“Fine!” she said, pulling the napkin off her lap in annoyance. “I’ll help you.” She started gathering up the dishes.
“Oh, Lisa, you’re so nice!” Nilly jumped down beside her and flung his arms around his best friend.
“Yes, and you always manage to take advantage of that!” she said, and gave him a little swat on the head, although not that hard, and it’s possible she might have been smiling a bit, too. Because if Lisa was to be honest—and she almost always was—there were actually a couple of things she loved even more than Jell-O, and one of them was Nilly.
Nilly and Lisa did the dishes while Juliette and Doctor Proctor drank coffee at the kitchen table and hummed along to the Christmas music on the radio’s call-in show. Lisa told them that what she wanted for Christmas was a kinder world where things were a little better for poor children. She didn’t see Nilly, who was standing behind her making faces and yawning as loudly as he could. And Nilly explained that he wanted a little time soap so he could go back to the Moulin Rouge in
Paris in 1922 and watch the dancers dancing the cancan onstage.
“I looove cancan dancers,” Nilly said with his eyes closed, so he didn’t see Lisa, who was making faces and rabbit ears behind his back. And then all four of them suddenly froze because the voice on the radio had just said Doctor Proctor’s name.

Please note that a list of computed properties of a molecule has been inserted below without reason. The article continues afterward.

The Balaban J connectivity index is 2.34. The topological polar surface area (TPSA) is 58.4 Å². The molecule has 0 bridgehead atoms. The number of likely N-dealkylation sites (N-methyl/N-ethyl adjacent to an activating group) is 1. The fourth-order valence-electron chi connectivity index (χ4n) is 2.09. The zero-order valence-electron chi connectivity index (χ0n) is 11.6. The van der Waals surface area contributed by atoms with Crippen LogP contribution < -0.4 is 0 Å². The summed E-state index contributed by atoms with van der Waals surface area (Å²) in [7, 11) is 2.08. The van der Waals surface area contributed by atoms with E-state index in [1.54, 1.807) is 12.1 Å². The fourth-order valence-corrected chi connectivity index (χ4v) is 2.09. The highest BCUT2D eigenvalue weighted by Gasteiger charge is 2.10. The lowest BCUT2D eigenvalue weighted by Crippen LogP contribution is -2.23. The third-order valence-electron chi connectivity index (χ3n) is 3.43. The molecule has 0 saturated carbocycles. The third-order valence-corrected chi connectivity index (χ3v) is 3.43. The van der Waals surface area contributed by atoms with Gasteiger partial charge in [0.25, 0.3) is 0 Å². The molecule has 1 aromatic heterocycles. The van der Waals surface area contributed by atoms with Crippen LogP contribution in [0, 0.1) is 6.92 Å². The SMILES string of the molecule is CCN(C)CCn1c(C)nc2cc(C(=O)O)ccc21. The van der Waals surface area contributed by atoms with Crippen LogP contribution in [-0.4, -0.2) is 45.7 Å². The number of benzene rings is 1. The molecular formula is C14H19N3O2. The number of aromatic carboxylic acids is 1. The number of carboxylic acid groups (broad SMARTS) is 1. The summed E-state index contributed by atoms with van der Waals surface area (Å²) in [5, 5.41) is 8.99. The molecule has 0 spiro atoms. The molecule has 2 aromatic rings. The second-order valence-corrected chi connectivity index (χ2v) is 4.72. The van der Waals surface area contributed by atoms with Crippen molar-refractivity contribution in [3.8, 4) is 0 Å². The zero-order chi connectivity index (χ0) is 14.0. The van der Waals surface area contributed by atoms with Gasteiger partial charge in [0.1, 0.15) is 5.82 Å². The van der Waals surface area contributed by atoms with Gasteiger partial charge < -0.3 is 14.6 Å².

“ . . . Victor Proctor would like to dedicate this song to his girlfriend, Juliette Margarine, and wishes everyone on Cannon Avenue, including Lisa and Nilly, a very merry Christmas!”
And then an accordion started playing and a woman began singing in French. “Édith Piaf!” Juliette said with a smile.
“What’s she singing about?” Lisa asked.
“Something romantic that’s a little sad in the middle,” Juliette said. “But listen. Now it gets cheerful!”
And then Doctor Proctor danced with Juliette, and Lisa asked if Nilly wanted to dance too, and he
said sure, but only if they danced the cancan. So Lisa and Nilly stood next to each other, put their hands on their hips, and kicked their legs into the air as high as they could while yelling, “Cancan!”
“THIS IS AN EXTRA NEWS BULLETIN! THIS JUST IN! TODAY THE KING SOLD CHRISTMAS TO MR. THRANE!”
The voice on the radio had spoken so abruptly and what it said was so shocking that Doctor Proctor and
Juliette slipped in the middle of a pirouette and Nilly and Lisa tipped over backward, each with one foot up in the air.
“MR. THRANE ANNOUNCED THAT FROM THIS POINT FORWARD CHRISTMAS COULD ONLY BE CELEBRATED BY PEOPLE WHO HAD PURCHASED AT LEAST TEN THOUSAND CROWNS’ WORTH OF PRESENTS FROM ONE OF THRANE’S DEPARTMENT STORES.”